Hong Kong officials have found traces of cocaine in cans of Red Bull, a few days after Taiwanese authorities confiscated close to 18 000 cases of the popular energy drink.
Officials at the Centre for Food Safety said a laboratory analysis found tiny amounts of the illegal drug in samples of "Red Bull Cola", "Red Bull Sugar-free" and "Red Bull Energy Drink", a spokesman said.
The drink has now been taken off the shelves of major supermarkets, the spokesman said in a statement issued late Monday.
He added the amount of cocaine found in the drinks posed little health danger. The traces were between 0.1 and 0.3 micrograms of the illegal drug per litre, the statement said.
First discovered in Germany
Recently six German states have told retailers to stop selling Red Bull Cola energy drinks after a test found a trace amount of cocaine.
The bans started after a sample test conducted by authorities in North Rhine-Westphalia state found 0.4 micrograms per litre in the drink. Five other states also banned it from shops amid concerns over possible narcotics law violations.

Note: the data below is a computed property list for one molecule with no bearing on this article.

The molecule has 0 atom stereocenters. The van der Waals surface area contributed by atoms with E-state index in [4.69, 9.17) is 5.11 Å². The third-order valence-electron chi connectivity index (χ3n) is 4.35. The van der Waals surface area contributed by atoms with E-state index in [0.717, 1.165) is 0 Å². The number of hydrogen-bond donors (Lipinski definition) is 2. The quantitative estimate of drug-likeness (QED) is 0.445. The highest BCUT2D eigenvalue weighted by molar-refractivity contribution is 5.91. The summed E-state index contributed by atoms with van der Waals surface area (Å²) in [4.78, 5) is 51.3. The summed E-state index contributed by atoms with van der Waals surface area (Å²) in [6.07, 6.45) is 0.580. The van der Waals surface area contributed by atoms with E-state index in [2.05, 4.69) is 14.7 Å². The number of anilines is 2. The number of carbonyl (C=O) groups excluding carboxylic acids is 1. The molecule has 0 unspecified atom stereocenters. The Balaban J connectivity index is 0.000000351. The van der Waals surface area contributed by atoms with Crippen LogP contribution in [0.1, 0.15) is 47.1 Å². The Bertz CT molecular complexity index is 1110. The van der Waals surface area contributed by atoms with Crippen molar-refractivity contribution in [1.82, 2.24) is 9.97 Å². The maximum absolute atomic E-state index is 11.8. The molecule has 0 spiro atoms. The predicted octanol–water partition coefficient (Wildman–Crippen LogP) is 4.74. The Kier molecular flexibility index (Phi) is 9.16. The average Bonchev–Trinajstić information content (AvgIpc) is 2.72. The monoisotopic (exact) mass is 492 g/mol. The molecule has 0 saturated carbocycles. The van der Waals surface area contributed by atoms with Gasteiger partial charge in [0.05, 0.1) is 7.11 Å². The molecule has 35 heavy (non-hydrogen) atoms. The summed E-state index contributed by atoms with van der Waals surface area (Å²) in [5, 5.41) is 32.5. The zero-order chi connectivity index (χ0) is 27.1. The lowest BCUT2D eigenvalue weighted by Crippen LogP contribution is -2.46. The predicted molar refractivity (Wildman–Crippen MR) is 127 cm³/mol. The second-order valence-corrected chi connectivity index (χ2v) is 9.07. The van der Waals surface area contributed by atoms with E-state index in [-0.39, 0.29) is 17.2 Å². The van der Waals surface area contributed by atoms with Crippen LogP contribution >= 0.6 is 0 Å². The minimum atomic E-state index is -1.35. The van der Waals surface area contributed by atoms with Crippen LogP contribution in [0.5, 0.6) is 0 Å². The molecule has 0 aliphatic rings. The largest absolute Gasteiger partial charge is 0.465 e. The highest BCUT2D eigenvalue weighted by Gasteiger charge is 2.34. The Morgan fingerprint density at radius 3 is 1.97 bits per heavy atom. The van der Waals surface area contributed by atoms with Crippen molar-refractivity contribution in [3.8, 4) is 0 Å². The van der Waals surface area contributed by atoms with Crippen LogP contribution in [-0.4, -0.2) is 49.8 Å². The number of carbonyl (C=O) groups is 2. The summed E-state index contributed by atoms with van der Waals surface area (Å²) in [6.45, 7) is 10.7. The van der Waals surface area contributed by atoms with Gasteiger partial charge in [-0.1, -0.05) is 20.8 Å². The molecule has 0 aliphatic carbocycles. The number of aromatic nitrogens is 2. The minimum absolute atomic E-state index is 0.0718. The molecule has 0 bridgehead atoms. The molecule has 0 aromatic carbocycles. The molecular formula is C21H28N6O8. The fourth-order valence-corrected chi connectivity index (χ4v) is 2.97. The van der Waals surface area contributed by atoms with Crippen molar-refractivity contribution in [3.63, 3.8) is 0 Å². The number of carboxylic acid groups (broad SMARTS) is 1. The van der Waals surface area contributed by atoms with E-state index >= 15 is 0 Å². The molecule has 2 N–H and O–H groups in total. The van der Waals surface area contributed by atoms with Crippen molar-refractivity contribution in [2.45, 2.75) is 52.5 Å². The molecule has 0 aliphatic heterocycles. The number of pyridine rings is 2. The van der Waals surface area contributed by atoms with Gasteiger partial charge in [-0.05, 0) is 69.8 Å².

Red Bull issues statement
However a press statement from Red Bull Cola claimed that "coca leaf extracts from which all traces of cocaine have been removed are used as flavouring in foodstuffs around the world and are considered to be safe (eg FDA Gras Status, Council of Europe). Red Bull Cola and other foodstuff containing such extracts may therefore be sold legally".
It added that an assessment commissioned by Red Bull Cola from the Austrian Belan Institute was "unable to detect any trace of cocaine, and consequently clearly contradicts the assessment furnished by the LIGA (North Rhine Westphalia Institute for Health and Labour)". They concluded that they have met the relevant local authority, the Bavarian Ministry for Environment, Health, and Consumer Protection. And "Based on this meeting, the ministry has decided to officially investigate the existing examination results. In this way, we are sure that we will be able to clear up the facts very soon". – (Sapa, June 2009)
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